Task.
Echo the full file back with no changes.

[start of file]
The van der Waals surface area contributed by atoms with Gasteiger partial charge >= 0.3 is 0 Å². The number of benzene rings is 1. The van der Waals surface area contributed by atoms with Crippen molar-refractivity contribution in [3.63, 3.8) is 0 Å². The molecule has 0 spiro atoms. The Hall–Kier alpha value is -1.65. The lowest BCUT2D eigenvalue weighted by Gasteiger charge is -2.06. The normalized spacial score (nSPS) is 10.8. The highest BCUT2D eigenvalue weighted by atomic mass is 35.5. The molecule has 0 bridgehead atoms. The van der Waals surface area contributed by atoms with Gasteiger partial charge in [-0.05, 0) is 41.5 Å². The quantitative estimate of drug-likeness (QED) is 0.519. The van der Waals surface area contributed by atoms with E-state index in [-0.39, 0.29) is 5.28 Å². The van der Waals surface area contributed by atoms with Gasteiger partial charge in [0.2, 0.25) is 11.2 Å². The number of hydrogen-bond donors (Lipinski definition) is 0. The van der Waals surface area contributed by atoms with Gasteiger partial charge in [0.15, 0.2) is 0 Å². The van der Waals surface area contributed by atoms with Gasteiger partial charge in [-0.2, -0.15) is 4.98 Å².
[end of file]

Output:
The van der Waals surface area contributed by atoms with Gasteiger partial charge >= 0.3 is 0 Å². The number of benzene rings is 1. The van der Waals surface area contributed by atoms with Crippen molar-refractivity contribution in [3.63, 3.8) is 0 Å². The molecule has 0 spiro atoms. The Hall–Kier alpha value is -1.65. The lowest BCUT2D eigenvalue weighted by Gasteiger charge is -2.06. The normalized spacial score (nSPS) is 10.8. The highest BCUT2D eigenvalue weighted by atomic mass is 35.5. The molecule has 0 bridgehead atoms. The van der Waals surface area contributed by atoms with Gasteiger partial charge in [-0.05, 0) is 41.5 Å². The quantitative estimate of drug-likeness (QED) is 0.519. The van der Waals surface area contributed by atoms with E-state index in [-0.39, 0.29) is 5.28 Å². The van der Waals surface area contributed by atoms with Gasteiger partial charge in [0.2, 0.25) is 11.2 Å². The number of hydrogen-bond donors (Lipinski definition) is 0. The van der Waals surface area contributed by atoms with Gasteiger partial charge in [0.15, 0.2) is 0 Å². The van der Waals surface area contributed by atoms with Gasteiger partial charge in [-0.2, -0.15) is 4.98 Å².